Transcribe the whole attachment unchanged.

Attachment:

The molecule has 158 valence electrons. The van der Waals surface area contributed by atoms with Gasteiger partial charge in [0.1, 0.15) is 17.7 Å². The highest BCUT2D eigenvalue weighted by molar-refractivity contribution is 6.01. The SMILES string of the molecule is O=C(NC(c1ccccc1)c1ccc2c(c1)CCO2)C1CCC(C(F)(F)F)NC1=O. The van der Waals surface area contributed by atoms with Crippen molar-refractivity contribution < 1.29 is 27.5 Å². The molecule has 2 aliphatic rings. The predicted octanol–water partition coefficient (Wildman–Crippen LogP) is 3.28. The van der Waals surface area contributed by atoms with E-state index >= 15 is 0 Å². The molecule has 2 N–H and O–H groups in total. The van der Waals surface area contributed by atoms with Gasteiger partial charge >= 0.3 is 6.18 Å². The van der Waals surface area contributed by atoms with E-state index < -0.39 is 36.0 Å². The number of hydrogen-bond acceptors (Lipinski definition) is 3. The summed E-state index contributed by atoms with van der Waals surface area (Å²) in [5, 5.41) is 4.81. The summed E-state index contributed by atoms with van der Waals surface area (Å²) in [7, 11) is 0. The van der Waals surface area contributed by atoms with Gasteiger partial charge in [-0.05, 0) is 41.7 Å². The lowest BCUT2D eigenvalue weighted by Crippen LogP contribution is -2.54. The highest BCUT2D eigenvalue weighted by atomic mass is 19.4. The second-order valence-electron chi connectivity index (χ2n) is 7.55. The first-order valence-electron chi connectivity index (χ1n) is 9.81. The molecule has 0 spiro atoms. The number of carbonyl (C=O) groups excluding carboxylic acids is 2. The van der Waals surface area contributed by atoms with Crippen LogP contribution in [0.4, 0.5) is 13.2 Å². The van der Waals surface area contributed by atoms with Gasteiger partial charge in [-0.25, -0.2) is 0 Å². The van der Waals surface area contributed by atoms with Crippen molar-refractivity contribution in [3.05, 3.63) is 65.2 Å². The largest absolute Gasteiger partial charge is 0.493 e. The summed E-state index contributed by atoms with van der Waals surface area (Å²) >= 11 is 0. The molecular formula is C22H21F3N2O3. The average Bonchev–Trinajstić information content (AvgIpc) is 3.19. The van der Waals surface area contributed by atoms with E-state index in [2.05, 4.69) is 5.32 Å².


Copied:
The molecule has 158 valence electrons. The van der Waals surface area contributed by atoms with Gasteiger partial charge in [0.1, 0.15) is 17.7 Å². The highest BCUT2D eigenvalue weighted by molar-refractivity contribution is 6.01. The SMILES string of the molecule is O=C(NC(c1ccccc1)c1ccc2c(c1)CCO2)C1CCC(C(F)(F)F)NC1=O. The van der Waals surface area contributed by atoms with Crippen molar-refractivity contribution < 1.29 is 27.5 Å². The molecule has 2 aliphatic rings. The predicted octanol–water partition coefficient (Wildman–Crippen LogP) is 3.28. The van der Waals surface area contributed by atoms with E-state index >= 15 is 0 Å². The molecule has 2 N–H and O–H groups in total. The van der Waals surface area contributed by atoms with Gasteiger partial charge >= 0.3 is 6.18 Å². The van der Waals surface area contributed by atoms with E-state index < -0.39 is 36.0 Å². The number of hydrogen-bond acceptors (Lipinski definition) is 3. The summed E-state index contributed by atoms with van der Waals surface area (Å²) in [5, 5.41) is 4.81. The summed E-state index contributed by atoms with van der Waals surface area (Å²) in [7, 11) is 0. The van der Waals surface area contributed by atoms with Gasteiger partial charge in [-0.05, 0) is 41.7 Å². The lowest BCUT2D eigenvalue weighted by Crippen LogP contribution is -2.54. The highest BCUT2D eigenvalue weighted by atomic mass is 19.4. The second-order valence-electron chi connectivity index (χ2n) is 7.55. The first-order valence-electron chi connectivity index (χ1n) is 9.81. The molecule has 0 spiro atoms. The number of carbonyl (C=O) groups excluding carboxylic acids is 2. The van der Waals surface area contributed by atoms with Crippen LogP contribution in [0.4, 0.5) is 13.2 Å². The van der Waals surface area contributed by atoms with Gasteiger partial charge in [-0.25, -0.2) is 0 Å². The van der Waals surface area contributed by atoms with Crippen molar-refractivity contribution in [3.05, 3.63) is 65.2 Å². The largest absolute Gasteiger partial charge is 0.493 e. The summed E-state index contributed by atoms with van der Waals surface area (Å²) >= 11 is 0. The molecular formula is C22H21F3N2O3. The average Bonchev–Trinajstić information content (AvgIpc) is 3.19. The van der Waals surface area contributed by atoms with E-state index in [2.05, 4.69) is 5.32 Å².